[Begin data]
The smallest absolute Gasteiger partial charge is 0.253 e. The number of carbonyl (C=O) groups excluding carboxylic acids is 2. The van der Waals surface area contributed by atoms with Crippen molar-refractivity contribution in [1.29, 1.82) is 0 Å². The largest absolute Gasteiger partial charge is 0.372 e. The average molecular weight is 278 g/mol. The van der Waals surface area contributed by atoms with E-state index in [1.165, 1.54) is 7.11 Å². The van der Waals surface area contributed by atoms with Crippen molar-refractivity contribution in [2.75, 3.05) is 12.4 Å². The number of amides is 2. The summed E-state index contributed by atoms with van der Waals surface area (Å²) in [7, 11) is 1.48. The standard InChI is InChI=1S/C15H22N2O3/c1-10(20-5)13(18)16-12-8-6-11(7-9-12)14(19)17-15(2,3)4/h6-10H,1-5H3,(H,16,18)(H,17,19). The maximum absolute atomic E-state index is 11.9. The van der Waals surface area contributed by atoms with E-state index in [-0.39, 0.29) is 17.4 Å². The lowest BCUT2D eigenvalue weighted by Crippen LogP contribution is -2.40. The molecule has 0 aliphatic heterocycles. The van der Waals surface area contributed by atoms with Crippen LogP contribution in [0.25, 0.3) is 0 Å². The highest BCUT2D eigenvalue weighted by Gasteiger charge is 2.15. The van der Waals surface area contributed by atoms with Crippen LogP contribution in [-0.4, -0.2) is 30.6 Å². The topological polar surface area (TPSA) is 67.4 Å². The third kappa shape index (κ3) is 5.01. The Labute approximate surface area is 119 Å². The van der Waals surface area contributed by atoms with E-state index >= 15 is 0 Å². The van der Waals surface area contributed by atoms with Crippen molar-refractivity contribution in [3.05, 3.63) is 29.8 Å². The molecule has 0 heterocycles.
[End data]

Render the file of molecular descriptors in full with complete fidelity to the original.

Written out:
The smallest absolute Gasteiger partial charge is 0.253 e. The number of carbonyl (C=O) groups excluding carboxylic acids is 2. The van der Waals surface area contributed by atoms with Crippen molar-refractivity contribution in [1.29, 1.82) is 0 Å². The largest absolute Gasteiger partial charge is 0.372 e. The average molecular weight is 278 g/mol. The van der Waals surface area contributed by atoms with E-state index in [1.165, 1.54) is 7.11 Å². The van der Waals surface area contributed by atoms with Crippen molar-refractivity contribution in [2.75, 3.05) is 12.4 Å². The number of amides is 2. The summed E-state index contributed by atoms with van der Waals surface area (Å²) in [7, 11) is 1.48. The standard InChI is InChI=1S/C15H22N2O3/c1-10(20-5)13(18)16-12-8-6-11(7-9-12)14(19)17-15(2,3)4/h6-10H,1-5H3,(H,16,18)(H,17,19). The maximum absolute atomic E-state index is 11.9. The van der Waals surface area contributed by atoms with E-state index in [-0.39, 0.29) is 17.4 Å². The lowest BCUT2D eigenvalue weighted by Crippen LogP contribution is -2.40. The molecule has 0 aliphatic heterocycles. The van der Waals surface area contributed by atoms with Crippen LogP contribution in [0.25, 0.3) is 0 Å². The highest BCUT2D eigenvalue weighted by Gasteiger charge is 2.15. The van der Waals surface area contributed by atoms with Crippen LogP contribution in [-0.4, -0.2) is 30.6 Å². The topological polar surface area (TPSA) is 67.4 Å². The third kappa shape index (κ3) is 5.01. The Labute approximate surface area is 119 Å². The van der Waals surface area contributed by atoms with E-state index >= 15 is 0 Å². The van der Waals surface area contributed by atoms with Crippen molar-refractivity contribution in [3.05, 3.63) is 29.8 Å². The molecule has 0 heterocycles.